26 March 2007

Bildung macht frei

1938:

We are young; we must protect, preserve and promote this capital, the only capital we have: our industriousness, our skills ... We simply cannot do enough to increase the German's skills. ... There should no longer be any unskilled workers in Germany. Don't tell us that our social measures are a luxury. On the contrary, they make the greatest economic sense. ...

Maximum performance can only be achieved within the community. People's happiness can only come from the community. We see our highest aim as a community of people, as an organic, meritocratic whole. We don't just want a mass of people. We wish everyone to have their place. But if we want this ordered community, then we must also grant that the individual has rights in this community. If we impose duties on him we must also give him rights. The first and foremost right: to make way for efficiency. The young man from the last village on earth should be able to make his way upwards if he is capable.

We have cleared the way for individual people. The opportunity for development must be independent of wealth and social origin. The poor person should have the same chances as the rich.
(Robert Ley, head of the Deutsche Arbeitsfront, source of the phrase 'Kraft durch Freude' — 'strength through joy' *)

2007:

Historically as a nation, we have long believed that young people should be in some form of education and training at least up to the age of 18. … The benefits of young people remaining in education or training up to 18 have continued to be widely recognised. These benefits are even more obvious now given the sharp decline in unskilled jobs.

That is why we have been working hard to provide young people with exciting and valuable opportunities to develop skills that will set them up for life. … Young people have access to a broad and engaging programme of education and training — a programme which will be extended over the next few years to increase choice further still. By 2013 every young person will be able to take a course which is inspiring, motivating, and challenging, and which will give them the skills to be more successful in life. …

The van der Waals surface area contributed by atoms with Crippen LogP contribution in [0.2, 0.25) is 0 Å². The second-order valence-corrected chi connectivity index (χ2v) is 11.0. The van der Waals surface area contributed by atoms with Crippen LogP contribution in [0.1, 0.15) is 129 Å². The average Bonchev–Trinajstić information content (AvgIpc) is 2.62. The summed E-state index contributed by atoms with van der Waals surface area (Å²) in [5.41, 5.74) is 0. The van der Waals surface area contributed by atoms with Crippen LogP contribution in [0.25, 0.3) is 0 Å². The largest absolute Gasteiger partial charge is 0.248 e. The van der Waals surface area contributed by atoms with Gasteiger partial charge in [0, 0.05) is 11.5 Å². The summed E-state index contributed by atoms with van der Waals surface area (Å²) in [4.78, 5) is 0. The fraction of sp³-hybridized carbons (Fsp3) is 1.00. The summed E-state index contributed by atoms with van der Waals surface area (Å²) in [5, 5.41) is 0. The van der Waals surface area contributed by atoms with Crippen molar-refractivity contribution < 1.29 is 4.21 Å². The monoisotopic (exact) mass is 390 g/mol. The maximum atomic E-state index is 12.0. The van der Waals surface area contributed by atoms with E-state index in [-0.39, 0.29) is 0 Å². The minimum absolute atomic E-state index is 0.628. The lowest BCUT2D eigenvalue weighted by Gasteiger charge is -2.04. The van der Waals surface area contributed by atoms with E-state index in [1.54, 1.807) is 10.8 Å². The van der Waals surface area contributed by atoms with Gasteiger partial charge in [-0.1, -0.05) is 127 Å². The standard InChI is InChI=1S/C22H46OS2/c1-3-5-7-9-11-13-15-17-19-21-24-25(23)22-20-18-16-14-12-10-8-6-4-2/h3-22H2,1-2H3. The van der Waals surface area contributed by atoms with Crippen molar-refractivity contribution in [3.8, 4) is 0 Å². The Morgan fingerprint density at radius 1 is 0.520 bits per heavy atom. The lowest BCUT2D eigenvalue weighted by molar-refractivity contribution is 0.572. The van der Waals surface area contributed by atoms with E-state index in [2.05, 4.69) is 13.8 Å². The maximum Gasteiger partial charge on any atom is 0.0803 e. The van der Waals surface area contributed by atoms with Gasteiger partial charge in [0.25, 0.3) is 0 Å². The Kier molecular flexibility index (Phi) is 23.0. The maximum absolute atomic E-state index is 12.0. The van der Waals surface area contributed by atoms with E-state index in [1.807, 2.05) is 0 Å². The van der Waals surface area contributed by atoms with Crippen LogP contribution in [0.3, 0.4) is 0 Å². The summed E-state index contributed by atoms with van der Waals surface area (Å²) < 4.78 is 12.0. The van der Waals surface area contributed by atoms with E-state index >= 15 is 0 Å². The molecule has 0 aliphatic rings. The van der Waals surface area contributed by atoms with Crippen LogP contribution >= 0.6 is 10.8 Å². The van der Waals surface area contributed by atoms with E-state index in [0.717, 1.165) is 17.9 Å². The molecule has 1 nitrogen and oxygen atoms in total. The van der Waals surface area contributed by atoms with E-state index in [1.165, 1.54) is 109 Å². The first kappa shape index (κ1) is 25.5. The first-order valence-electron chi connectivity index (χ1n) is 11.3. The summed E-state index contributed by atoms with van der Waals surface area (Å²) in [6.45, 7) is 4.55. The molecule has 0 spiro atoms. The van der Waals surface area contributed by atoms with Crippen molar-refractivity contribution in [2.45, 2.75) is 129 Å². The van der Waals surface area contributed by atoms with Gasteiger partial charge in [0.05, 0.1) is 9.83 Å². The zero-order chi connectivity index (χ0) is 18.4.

It is unacceptable that a young person’s background is still a key factor in whether they progress into post-16 education. This inequality is compounded by the fact that participation and attainment post-16 directly impacts upon life chances for young people. The undeniable truth is that if a young person continues their education post-16 they are more likely to achieve valuable qualifications, earn more, and lead happier, healthier lives. It is my goal that every young person is able to make the most of their education and training.

The world economy is developing at an ever more rapid pace. If we do not act now, we could be left behind. ... In the very near future, those without skills will find it increasingly difficult to find employment. If we cannot supply businesses with the skilled workers that they require, they will struggle to remain competitive and our position as a world leader will be under threat.
(Education Secretary Alan Johnson **)

(*) Extract from Soldaten der Arbeit, taken from Norbert Frei, National Socialist Rule in Germany, pp.180-181.

(**) Raising Expectations: staying in education and training post-16, HMSO 2007, p.3.